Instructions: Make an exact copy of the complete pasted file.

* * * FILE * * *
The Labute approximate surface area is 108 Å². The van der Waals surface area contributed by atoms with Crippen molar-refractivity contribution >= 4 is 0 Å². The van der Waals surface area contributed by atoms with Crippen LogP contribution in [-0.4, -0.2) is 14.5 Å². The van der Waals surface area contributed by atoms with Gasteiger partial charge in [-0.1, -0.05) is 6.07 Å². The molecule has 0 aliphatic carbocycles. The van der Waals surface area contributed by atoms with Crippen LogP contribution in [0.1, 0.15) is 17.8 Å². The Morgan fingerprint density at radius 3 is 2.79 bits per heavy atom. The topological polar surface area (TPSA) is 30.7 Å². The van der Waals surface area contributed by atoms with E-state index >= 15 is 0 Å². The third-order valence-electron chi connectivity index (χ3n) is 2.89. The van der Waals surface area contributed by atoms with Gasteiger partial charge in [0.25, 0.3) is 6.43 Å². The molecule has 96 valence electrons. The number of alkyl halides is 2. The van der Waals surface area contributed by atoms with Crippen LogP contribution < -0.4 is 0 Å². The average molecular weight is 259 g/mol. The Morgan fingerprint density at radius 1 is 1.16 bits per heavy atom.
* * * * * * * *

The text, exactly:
The Labute approximate surface area is 108 Å². The van der Waals surface area contributed by atoms with Crippen molar-refractivity contribution >= 4 is 0 Å². The van der Waals surface area contributed by atoms with Crippen LogP contribution in [-0.4, -0.2) is 14.5 Å². The van der Waals surface area contributed by atoms with Gasteiger partial charge in [-0.1, -0.05) is 6.07 Å². The molecule has 0 aliphatic carbocycles. The van der Waals surface area contributed by atoms with Crippen LogP contribution in [0.1, 0.15) is 17.8 Å². The Morgan fingerprint density at radius 3 is 2.79 bits per heavy atom. The topological polar surface area (TPSA) is 30.7 Å². The van der Waals surface area contributed by atoms with E-state index >= 15 is 0 Å². The third-order valence-electron chi connectivity index (χ3n) is 2.89. The van der Waals surface area contributed by atoms with Gasteiger partial charge in [0.25, 0.3) is 6.43 Å². The molecule has 96 valence electrons. The number of alkyl halides is 2. The van der Waals surface area contributed by atoms with Crippen LogP contribution < -0.4 is 0 Å². The average molecular weight is 259 g/mol. The Morgan fingerprint density at radius 1 is 1.16 bits per heavy atom.